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By Paul Hunnicutt
From Boulder, CO
Mar 1, 2009
Half Dome

Holy Crap Batman! A sport climbing SUCKS...Trad climbing RULES thread. Bolts are for losers-no bolts created 5.15!

Awesome AND novel. Keep up the good work here...


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By pfwein
Mar 1, 2009

Chase Gee wrote:
Sorry, I'm a little late but with your logic why should we let you bolt these areas up because you think its a good Idea? Also just because its been around thirty years doesn't mean it should stay. Rasicm, Enthic Clensing, Opression, Industrial Pollution, Corrupt Organized Religion/Goverenments. They've all been around awhile, does that mean they should get to exist? Almost Everything has a place and time, Sport climbing probably was super crucial to the progression in climbing, for awhile anyway. To me enjoying climbing is not worth further perminently damaging the natural beauty we all have to share. As for representing sport climbing, if there are some pros to it your certainly haven't presented any...no offense.

Chase: if you think sport climbing is "perminently damaging the natural beauty" of anything, you should really consider the overall impact of your life on the this planet, and act accordingly.
www.amazon.com/Final-Exit-Third-Practicalities-Self-Delivera>>>
See ya, buddy


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By Chase Gee
From Wyoming/ Logan Utah
Mar 1, 2009
My Top Secret Yet to be named crag.

hahaha! I liked that.
bolting is just adding to the impact and its pretty unnecessary.

I appreciate the fact that you spent several minutes to find that item to insult me. I'm quite honored.


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By jarthur
From Westminster, CO
Mar 1, 2009
My dogs got ups yo!

Eyes Of Green wrote:
Not my Extreme Boredom, the thread starter's Extreme Boredom! i.e. that's why he started it! :)


Sorry dude, didn't mean to jump on your shiz.


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By pfwein
Mar 1, 2009

Chase Gee wrote:
hahaha! I liked that. bolting is just adding to the impact and its pretty unnecessary. I appreciate the fact that you spent several minutes to find that item to insult me. I'm quite honored.

Glad you took my post in the spirit I meant it. Not to beat this to death, but while you're right that bolting is unnecessary to maintain life, it is necessary if your hobby is sport climbing. To me and most people on this site, that's a valid hobby and worth the incremental damage to the rock, keeping in mind that modern human life has MUCH more impact on the planet than placing 3/8'' bolts in what most people see as random rock outcrops (e.g., Rifle). Live and let live--that means accepting other people's actions WITHIN REASON, even if that's not what u would do. Comparing placing bolts in rock to racism, etc. is not really a helpful analogy.


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By Chase Gee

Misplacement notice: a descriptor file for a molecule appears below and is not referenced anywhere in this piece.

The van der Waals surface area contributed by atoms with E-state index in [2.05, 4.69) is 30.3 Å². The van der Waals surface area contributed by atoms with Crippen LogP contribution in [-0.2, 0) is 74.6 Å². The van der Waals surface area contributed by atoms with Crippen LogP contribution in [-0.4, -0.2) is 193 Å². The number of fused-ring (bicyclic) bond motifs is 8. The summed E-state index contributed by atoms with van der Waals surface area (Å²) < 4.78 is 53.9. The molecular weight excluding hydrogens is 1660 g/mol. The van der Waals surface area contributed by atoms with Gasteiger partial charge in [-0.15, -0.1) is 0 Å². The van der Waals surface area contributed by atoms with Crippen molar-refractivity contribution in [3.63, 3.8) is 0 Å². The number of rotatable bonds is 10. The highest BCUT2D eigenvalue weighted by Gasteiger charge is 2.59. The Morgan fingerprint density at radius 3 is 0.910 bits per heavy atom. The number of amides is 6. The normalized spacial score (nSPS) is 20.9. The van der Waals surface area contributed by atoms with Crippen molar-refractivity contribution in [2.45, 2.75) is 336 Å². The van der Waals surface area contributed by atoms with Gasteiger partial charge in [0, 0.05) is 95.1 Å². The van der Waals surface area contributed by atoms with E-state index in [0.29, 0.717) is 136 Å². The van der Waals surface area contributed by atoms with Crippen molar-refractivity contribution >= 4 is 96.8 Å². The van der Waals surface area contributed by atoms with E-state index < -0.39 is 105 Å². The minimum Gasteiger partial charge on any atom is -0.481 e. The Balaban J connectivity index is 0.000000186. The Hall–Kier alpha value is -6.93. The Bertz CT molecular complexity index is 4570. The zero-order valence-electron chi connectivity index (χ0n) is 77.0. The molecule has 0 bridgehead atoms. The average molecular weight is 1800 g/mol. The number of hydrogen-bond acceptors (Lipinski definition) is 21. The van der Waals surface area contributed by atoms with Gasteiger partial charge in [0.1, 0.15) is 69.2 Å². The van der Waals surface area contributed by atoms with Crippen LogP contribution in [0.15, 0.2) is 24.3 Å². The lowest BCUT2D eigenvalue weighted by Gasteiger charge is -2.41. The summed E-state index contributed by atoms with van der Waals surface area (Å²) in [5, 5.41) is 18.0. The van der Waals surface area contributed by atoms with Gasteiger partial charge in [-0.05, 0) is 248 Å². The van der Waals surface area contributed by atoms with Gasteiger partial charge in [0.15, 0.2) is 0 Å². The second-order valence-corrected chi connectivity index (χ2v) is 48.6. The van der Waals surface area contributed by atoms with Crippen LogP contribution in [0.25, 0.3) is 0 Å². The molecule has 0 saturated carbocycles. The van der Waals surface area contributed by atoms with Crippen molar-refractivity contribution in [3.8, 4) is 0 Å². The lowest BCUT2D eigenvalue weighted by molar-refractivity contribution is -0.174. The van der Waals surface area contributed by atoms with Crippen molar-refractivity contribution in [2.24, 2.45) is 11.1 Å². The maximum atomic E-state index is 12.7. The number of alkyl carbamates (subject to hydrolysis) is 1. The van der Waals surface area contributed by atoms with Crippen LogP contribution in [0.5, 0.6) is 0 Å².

From Wyoming/ Logan Utah
Mar 2, 2009
My Top Secret Yet to be named crag.

pfwein wrote:
. Comparing placing bolts in rock to racism, etc. is not really a helpful analogy.
What i was trying to get acrossed with that is that just because its been around doesn't it mean it has a valid reason to stay around.


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By Ian F.
From Phx
Mar 2, 2009

The problem with sport climbs is that, people feel the need to continually bolt new routes to get FA's. Most of which, aren't world class routes. There are thousands, and thousands of bolted routes around, and a lot of places people just don't really go to anymore. I am sure this can be seen anywhere, but every weekend I tend to see bolted routes in the middle of nowhere, that just sit there reletively unknown, mosted used when the FA parties had the thrill of climbing in their new "Secret Area", but then the bolts just sit there for decades, inevitably deteriorating, waiting to pop out, or for someone to come perform route maintenance. Where with Trad if you want to climb a route, you show up to the rock, in it's natural state, with mostly no evidence a route even exists, and ply your tricks, leavingm it the same way you found it. Just a big rock.

With these trends, Sporto's will bolt until there is no rock left to bolt. An no one will even have the slightest idea of millions of bolted climbs.

There are already enough out there for everyone, go climb it. If you need your prized FA, do it trad.


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By Jay Knower
Administrator
From Plymouth, NH
Mar 2, 2009
Technosurfing, Rumney. Photo by Seth Hamel.

Ian F. wrote:
With these trends, Sporto's will bolt until there is no rock left to bolt.


It's too bad that Mountain Project doesn't assign points for generalizations.


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By Nate "Mustang" Johnson
From Lake Elsinore, CA
Mar 2, 2009
me at the end of a rappel

I am so sick of this topic. The simple fact of the matter is, some routes wont go without bolts. True, in some cases it gets abused, but that's life. If you don't like bolts, don't clip them. Bitching about bolted routes is like bitching about women having the right to vote; yea it sucks but there is nothing we can do about it. I would rather climb at a deserted sport crag than wait in line for routes at Tahquitz on a weekend.

Cheers,

Nate